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Paying for skills training: Why employers need to act more strategically

At a time of rapid change in the workplace, access to skills training is key to workers’ success. Workers cannot expect that the knowledge and know-how they learned during their years in formal education will see them through their entire careers. And new research is casting doubts about how effectively employers in Canada are supporting their employees in their efforts to improve their skills.

The latest wave of the Survey on Employment and Skills finds that a majority of Canadians in the labour force (57%) took some form of skills training in the past year. But most of those workers who accessed training paid for it themselves. Only two in five said all the costs for training were covered by their employer (or someone else).

Looking at access to training and who pays for it, we get the following snapshot of the workforce: The largest group (43%) has had no skills training in the past year; the second-largest group (31%) participated in training but paid for it themselves; and the smallest group (24%) had training paid for by their employer.

This in and of itself might not be a problem, if the employer-funded training led to the best results. But the survey shows that employer-paid training is less likely to lead to concrete outcomes for employees, such as a raise, a promotion, or a new credential. In other words, the more likely it is that skills training leads to a positive material outcome for the worker, the more likely it is the worker paid for that training themselves.

A look at the types of training workers receive can help explain this pattern. The most common type is workplace health and safety, which is also one of the types of training most likely to be paid for by employers. This training is obviously essential, but is focused on ensuring worker well-being today rather than preparing for the jobs of tomorrow. Training focused on leadership, management or communication skills is less common, and also less likely to be paid for by employers. Not surprisingly, such types of training are also more strongly associated with positive outcomes such as a raise or a promotion.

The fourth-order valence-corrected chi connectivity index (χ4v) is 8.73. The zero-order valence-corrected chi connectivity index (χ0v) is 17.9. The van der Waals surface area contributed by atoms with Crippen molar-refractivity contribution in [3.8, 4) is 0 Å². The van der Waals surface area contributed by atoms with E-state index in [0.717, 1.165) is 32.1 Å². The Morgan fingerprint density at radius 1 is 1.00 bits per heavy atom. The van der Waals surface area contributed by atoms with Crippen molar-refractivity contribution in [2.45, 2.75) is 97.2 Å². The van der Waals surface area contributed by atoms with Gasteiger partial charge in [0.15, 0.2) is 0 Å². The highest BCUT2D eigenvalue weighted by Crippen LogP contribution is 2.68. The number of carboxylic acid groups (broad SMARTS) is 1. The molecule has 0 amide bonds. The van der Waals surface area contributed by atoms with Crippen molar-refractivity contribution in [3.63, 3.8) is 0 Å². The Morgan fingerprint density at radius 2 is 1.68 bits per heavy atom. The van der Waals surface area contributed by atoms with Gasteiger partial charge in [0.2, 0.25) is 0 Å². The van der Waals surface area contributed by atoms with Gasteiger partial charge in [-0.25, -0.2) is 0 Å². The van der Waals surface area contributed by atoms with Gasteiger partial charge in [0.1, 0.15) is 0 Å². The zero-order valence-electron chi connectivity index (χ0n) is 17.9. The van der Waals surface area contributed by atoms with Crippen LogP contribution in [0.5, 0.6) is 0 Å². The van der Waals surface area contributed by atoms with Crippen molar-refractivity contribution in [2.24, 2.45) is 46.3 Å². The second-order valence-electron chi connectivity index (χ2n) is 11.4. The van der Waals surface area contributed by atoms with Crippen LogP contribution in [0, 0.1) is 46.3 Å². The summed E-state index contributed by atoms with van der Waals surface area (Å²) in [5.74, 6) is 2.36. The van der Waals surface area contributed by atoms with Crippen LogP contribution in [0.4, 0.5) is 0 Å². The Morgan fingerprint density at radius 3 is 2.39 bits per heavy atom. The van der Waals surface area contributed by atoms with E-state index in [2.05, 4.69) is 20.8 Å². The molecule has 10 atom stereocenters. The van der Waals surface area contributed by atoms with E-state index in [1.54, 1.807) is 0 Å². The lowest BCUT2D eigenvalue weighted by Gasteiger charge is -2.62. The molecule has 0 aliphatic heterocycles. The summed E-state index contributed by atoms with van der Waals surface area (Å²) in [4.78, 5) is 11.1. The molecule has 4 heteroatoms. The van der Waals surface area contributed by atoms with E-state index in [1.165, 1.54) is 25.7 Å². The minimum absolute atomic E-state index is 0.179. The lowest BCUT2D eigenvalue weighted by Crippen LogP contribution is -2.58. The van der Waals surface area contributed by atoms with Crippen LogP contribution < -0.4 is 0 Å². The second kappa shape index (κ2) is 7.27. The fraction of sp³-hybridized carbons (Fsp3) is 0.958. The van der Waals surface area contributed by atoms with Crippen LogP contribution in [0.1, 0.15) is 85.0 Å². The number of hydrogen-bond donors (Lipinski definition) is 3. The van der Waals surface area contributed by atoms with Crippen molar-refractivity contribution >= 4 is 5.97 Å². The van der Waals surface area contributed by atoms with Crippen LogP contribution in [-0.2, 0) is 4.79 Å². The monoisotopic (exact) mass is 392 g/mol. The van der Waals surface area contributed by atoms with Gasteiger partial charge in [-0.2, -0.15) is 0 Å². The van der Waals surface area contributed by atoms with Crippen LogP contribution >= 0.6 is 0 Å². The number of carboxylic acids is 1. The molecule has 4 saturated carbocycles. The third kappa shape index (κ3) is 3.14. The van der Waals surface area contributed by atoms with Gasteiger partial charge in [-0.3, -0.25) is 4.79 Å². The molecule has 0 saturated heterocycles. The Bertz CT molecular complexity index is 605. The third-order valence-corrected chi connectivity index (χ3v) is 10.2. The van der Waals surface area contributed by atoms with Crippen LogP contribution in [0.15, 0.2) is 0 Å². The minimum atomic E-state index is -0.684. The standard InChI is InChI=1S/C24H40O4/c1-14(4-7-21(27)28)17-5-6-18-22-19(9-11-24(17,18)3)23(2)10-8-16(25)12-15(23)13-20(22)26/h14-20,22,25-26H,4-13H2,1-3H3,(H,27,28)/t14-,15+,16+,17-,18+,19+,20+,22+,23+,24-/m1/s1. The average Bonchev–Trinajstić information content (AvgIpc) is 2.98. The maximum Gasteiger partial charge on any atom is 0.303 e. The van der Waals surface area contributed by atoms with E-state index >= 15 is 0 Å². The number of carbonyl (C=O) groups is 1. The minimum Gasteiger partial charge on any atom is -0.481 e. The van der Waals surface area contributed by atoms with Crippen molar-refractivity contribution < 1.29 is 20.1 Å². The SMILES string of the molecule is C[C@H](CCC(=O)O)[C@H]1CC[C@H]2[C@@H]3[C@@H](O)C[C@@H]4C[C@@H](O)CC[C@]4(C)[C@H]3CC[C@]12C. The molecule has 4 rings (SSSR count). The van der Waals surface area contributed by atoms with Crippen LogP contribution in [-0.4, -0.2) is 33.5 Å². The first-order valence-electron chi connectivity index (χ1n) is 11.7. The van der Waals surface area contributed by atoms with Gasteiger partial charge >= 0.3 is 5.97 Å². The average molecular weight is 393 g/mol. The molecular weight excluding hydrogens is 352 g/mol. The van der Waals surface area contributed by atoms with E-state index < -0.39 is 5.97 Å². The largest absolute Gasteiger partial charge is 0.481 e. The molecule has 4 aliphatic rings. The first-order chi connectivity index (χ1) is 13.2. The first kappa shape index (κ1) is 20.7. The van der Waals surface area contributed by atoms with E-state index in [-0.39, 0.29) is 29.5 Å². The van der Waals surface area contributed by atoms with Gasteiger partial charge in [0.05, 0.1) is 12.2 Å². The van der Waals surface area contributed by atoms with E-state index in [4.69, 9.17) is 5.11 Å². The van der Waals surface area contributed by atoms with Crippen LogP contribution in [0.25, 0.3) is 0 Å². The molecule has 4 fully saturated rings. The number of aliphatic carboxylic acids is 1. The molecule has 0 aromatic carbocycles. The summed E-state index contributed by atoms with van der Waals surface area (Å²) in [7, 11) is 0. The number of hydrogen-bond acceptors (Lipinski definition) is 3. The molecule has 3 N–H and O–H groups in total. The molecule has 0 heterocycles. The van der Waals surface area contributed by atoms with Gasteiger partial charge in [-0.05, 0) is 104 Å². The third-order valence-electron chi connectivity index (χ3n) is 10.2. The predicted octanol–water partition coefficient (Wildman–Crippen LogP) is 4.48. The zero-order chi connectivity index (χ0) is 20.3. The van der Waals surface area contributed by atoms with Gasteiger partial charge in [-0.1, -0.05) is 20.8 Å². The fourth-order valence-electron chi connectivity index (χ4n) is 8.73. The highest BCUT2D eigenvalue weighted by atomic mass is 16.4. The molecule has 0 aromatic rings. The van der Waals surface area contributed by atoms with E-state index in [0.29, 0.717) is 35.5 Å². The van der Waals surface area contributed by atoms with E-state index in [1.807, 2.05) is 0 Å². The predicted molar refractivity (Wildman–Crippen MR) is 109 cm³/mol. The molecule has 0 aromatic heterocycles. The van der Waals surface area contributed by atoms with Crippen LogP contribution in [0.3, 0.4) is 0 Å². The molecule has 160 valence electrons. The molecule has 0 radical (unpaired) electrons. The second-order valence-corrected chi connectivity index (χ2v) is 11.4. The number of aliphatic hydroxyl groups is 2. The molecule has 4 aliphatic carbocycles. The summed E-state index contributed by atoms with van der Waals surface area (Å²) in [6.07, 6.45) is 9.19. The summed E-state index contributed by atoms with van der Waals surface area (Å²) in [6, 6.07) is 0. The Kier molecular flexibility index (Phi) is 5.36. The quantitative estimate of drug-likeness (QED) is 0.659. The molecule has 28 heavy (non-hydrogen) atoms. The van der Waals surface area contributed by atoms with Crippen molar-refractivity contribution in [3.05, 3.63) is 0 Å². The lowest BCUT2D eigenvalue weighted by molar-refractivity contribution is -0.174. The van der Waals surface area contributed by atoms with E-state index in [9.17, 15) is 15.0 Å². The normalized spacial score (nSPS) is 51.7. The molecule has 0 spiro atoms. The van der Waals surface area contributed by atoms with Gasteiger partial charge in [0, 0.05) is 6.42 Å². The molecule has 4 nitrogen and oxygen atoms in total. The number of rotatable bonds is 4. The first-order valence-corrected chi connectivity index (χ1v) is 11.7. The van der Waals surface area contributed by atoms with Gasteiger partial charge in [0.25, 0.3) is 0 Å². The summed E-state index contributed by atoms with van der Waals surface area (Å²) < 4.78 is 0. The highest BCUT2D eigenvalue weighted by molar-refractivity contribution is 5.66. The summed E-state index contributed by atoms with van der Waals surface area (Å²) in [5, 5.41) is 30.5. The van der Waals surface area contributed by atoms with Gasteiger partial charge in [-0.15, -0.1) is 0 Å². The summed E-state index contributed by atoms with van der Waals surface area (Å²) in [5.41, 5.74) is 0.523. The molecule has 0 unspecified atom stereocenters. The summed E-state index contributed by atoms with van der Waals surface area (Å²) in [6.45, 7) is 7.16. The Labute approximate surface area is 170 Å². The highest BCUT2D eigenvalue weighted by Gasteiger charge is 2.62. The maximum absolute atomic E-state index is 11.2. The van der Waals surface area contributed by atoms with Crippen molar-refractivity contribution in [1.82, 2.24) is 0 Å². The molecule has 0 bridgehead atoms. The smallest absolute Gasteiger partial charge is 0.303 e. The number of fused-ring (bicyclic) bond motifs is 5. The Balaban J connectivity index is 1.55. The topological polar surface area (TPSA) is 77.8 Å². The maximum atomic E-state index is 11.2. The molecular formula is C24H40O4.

Also concerning are the inequities associated with employer-paid training. Many groups that historically have faced barriers to advancement in the workplace, including workers who are racialized, Indigenous, or disabled, are actually more likely than average to have accessed skills training in the past year. And the training they took was more likely than average to lead to a positive outcome such as a promotion or a raise. That’s the good news. However, they were also much more likely to have covered the costs of the training themselves. As a result, racialized, Indigenous, and disabled workers in Canada are all much less likely than their white, non-Indigenous or non-disabled counterparts to have accessed training paid for by their employers. This suggests that the ways in which employers are choosing to invest in developing their employees’ skills may be reinforcing inequities in the workplace, rather than addressing them.

Taken together, the new survey findings suggest that employers should be thinking more strategically about the investments they are making in skills training. Previous studies had already shown that employers in Canada invest less in training to help improve workers’ skills than employers in other countries. Now, we can add to this concern that the investment that does occur may not always lead to better employment outcomes for employees, and may not always benefit those employees who need support the most. A more targeted use of the resources available for skills development could achieve better results for employers and employees alike.

The Survey on Employment and Skills is conducted by the Environics Institute for Survey Research, in partnership with the Future Skills Centre and the Diversity Institute at Toronto Metropolitan University. The sixth wave of the study consists of a survey of 5,968 Canadians age 18 and over, conducted between Oct. 13 and Nov. 23, 2023, in all provinces and territories. It was conducted both online (in the provinces) and by telephone (in the territories).

The Survey on Employment and Skills is funded primarily by the Government of Canada’s Future Skills Centre / Le sondage sur l’emploi et les compétences est financé principalement par le Centre des Compétences futures du gouvernement du Canada.

The views, thoughts and opinions expressed here are the author’s own and do not necessarily reflect the viewpoint, official policy or position of the Future Skills Centre or any of its staff members or consortium partners.